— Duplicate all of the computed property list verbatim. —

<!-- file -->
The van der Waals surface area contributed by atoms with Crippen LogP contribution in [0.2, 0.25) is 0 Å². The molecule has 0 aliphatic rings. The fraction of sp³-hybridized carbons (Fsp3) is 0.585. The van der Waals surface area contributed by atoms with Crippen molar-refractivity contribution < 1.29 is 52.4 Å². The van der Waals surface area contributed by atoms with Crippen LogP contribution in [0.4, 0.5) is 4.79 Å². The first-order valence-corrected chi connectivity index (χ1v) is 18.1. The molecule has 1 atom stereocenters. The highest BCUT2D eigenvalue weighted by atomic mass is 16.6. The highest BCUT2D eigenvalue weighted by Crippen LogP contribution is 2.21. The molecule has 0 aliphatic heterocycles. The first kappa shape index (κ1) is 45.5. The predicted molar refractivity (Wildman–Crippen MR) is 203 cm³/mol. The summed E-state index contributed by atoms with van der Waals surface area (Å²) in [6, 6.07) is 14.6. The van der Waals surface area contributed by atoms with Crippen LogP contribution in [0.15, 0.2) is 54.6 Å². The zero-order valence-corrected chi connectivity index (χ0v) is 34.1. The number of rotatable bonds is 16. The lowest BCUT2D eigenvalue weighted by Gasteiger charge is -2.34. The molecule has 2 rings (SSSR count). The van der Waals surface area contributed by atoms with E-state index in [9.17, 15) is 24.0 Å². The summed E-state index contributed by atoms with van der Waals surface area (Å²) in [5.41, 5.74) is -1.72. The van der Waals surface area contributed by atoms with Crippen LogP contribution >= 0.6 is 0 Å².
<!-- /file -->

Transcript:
The van der Waals surface area contributed by atoms with Crippen LogP contribution in [0.2, 0.25) is 0 Å². The molecule has 0 aliphatic rings. The fraction of sp³-hybridized carbons (Fsp3) is 0.585. The van der Waals surface area contributed by atoms with Crippen molar-refractivity contribution < 1.29 is 52.4 Å². The van der Waals surface area contributed by atoms with Crippen LogP contribution in [0.4, 0.5) is 4.79 Å². The first-order valence-corrected chi connectivity index (χ1v) is 18.1. The molecule has 1 atom stereocenters. The highest BCUT2D eigenvalue weighted by atomic mass is 16.6. The highest BCUT2D eigenvalue weighted by Crippen LogP contribution is 2.21. The molecule has 0 aliphatic heterocycles. The first kappa shape index (κ1) is 45.5. The predicted molar refractivity (Wildman–Crippen MR) is 203 cm³/mol. The summed E-state index contributed by atoms with van der Waals surface area (Å²) in [6, 6.07) is 14.6. The van der Waals surface area contributed by atoms with Crippen LogP contribution in [0.15, 0.2) is 54.6 Å². The zero-order valence-corrected chi connectivity index (χ0v) is 34.1. The number of rotatable bonds is 16. The lowest BCUT2D eigenvalue weighted by Gasteiger charge is -2.34. The molecule has 2 rings (SSSR count). The van der Waals surface area contributed by atoms with E-state index in [9.17, 15) is 24.0 Å². The summed E-state index contributed by atoms with van der Waals surface area (Å²) in [5.41, 5.74) is -1.72. The van der Waals surface area contributed by atoms with Crippen LogP contribution >= 0.6 is 0 Å².